Gentiana lutea

Common Name: great yellow gentian 
Type: Herbaceous perennial
Family: Gentianaceae
Native Range: Central and southern Europe
Zone: 4 to 8
Height: 2.00 to 3.00 feet
Spread: 1.00 to 2.00 feet
Bloom Time: July to September
Bloom Description: Yellow
Sun: Full sun to part shade
Water: Medium to wet
Maintenance: Medium
Suggested Use: Rain Garden
Flower: Showy
Attracts: Butterflies
Tolerate: Wet Soil


Best grown in moist, rich, well-draining, sandy loams in full sun to part shade. Requires consistent moisture and does not tolerate drought or heavy soils. Prefers slightly alkaline soils. Hardy in Zones 4-8. Tends to do poorly in areas with hot, humid summer nights. Slow-growing, may take several years to flower.

Noteworthy Characteristics

Gentiana lutea, or great yellow gentian, is a large perennial herb native to the calcareous alpine meadows, moist grasslands, and open pastures of the central and southern European mountain ranges. These plants can reach 3' tall when in flower, and are typically solitary but can also grow in small clumps (1.5-2' across). Large, upright, basal leaves are lance-shaped to elliptic with deep, ribbed veins. The flowering stalk emerges in mid to late summer, with whorled clusters of yellow flowers on the axils of the upper, clasping leaves. The large taproot of this species (up to 3' long) has been used historically for medicinal purposes and as a bittering agent.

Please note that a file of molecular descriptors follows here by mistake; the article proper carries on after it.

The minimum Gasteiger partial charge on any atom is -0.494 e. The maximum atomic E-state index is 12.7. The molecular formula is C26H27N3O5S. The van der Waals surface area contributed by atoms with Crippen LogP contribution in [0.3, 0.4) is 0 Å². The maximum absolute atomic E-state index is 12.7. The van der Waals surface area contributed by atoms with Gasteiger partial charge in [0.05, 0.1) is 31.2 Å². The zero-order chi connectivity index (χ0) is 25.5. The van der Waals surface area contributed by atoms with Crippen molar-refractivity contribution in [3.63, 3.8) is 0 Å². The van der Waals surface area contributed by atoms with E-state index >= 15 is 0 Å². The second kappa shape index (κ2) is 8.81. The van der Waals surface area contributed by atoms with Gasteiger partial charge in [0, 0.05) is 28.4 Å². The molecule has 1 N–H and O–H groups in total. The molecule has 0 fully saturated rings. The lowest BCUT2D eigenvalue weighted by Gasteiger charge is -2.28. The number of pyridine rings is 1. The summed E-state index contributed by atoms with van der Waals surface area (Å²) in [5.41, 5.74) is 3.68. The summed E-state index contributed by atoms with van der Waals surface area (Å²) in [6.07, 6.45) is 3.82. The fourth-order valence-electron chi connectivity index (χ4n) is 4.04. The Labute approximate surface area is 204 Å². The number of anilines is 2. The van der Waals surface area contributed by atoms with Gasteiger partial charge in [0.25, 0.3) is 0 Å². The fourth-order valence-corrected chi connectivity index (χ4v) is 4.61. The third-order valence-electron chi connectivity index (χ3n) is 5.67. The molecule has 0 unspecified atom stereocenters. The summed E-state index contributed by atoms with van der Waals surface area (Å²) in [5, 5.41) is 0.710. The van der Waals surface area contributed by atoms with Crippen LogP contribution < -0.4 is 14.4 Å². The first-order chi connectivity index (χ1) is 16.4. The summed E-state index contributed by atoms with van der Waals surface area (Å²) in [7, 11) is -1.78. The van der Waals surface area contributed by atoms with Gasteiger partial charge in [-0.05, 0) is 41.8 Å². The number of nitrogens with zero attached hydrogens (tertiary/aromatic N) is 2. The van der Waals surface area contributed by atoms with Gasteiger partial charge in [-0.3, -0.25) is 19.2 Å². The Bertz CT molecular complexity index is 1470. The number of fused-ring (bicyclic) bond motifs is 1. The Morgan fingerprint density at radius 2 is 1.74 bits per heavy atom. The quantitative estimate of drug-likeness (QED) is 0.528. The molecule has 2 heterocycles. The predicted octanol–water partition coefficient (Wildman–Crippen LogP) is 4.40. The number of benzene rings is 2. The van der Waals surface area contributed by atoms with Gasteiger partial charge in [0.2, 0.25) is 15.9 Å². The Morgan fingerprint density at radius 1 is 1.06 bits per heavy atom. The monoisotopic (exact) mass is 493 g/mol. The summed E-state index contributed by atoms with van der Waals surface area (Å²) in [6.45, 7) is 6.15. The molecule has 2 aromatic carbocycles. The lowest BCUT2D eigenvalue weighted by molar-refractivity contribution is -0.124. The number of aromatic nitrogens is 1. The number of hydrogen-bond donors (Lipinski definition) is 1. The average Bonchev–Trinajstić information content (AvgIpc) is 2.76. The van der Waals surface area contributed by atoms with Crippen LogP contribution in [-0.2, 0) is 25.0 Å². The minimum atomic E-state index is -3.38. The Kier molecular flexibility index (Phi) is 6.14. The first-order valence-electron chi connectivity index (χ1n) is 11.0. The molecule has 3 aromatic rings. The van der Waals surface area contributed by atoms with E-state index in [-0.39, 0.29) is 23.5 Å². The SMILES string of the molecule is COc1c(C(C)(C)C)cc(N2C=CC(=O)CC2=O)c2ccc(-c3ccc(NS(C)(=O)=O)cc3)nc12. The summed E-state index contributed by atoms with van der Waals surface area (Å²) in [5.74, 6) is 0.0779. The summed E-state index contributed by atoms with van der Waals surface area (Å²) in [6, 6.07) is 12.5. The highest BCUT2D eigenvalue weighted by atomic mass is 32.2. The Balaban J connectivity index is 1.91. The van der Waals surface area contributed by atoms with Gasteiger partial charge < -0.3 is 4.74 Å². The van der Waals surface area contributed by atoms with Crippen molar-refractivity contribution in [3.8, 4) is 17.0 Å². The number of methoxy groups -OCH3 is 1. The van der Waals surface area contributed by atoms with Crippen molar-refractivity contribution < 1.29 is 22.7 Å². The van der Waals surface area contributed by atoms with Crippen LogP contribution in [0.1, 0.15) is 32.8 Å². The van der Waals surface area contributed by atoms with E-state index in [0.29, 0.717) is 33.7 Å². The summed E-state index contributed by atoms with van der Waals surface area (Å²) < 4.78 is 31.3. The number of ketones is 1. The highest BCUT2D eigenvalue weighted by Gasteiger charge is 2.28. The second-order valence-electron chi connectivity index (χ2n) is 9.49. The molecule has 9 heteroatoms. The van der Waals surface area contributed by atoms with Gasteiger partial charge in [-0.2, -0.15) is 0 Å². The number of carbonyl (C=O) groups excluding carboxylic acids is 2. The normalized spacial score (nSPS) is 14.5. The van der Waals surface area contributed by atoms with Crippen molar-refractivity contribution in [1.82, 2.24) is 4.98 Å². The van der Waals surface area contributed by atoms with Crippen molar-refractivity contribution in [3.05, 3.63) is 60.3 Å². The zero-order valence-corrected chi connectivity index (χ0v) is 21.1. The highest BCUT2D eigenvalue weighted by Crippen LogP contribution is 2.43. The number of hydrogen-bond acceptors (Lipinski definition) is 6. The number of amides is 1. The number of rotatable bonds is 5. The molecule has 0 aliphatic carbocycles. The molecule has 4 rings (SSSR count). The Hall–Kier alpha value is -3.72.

Genus name honors King Gentius of Illyria (reign c. 180-168) B.C., who was reputed to have discovered the medicinal virtues of the root of the yellow gentian or bitterwort (G. lutea) from which a tonic bitters is still made.

The specific epithet lutea comes from the Latin "luteus", meaning yellow, in reference to the coloration of the flowers.


No serious insect or disease problems. Gentians can be a difficult plant to grow well in St. Louis gardens in large part because of the hot and humid summer conditions.


Moist meadows, rain gardens, rock gardens, pond edges.